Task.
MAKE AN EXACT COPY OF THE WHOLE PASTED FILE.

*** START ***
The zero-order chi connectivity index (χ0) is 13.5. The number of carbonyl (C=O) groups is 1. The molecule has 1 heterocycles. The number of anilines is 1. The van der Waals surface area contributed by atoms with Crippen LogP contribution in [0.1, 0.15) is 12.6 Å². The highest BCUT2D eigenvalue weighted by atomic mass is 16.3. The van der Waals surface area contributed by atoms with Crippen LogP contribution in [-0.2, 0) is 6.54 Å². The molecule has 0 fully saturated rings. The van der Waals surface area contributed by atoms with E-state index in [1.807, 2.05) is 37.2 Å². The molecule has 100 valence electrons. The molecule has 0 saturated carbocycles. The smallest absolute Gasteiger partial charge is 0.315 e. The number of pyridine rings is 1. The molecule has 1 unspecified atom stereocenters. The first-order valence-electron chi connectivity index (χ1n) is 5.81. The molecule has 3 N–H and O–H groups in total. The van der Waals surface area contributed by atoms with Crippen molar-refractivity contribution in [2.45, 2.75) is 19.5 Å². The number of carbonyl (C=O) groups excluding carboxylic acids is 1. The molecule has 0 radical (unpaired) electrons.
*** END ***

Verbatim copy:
The zero-order chi connectivity index (χ0) is 13.5. The number of carbonyl (C=O) groups is 1. The molecule has 1 heterocycles. The number of anilines is 1. The van der Waals surface area contributed by atoms with Crippen LogP contribution in [0.1, 0.15) is 12.6 Å². The highest BCUT2D eigenvalue weighted by atomic mass is 16.3. The van der Waals surface area contributed by atoms with Crippen LogP contribution in [-0.2, 0) is 6.54 Å². The molecule has 0 fully saturated rings. The van der Waals surface area contributed by atoms with E-state index in [1.807, 2.05) is 37.2 Å². The molecule has 100 valence electrons. The molecule has 0 saturated carbocycles. The smallest absolute Gasteiger partial charge is 0.315 e. The number of pyridine rings is 1. The molecule has 1 unspecified atom stereocenters. The first-order valence-electron chi connectivity index (χ1n) is 5.81. The molecule has 3 N–H and O–H groups in total. The van der Waals surface area contributed by atoms with Crippen molar-refractivity contribution in [2.45, 2.75) is 19.5 Å². The number of carbonyl (C=O) groups excluding carboxylic acids is 1. The molecule has 0 radical (unpaired) electrons.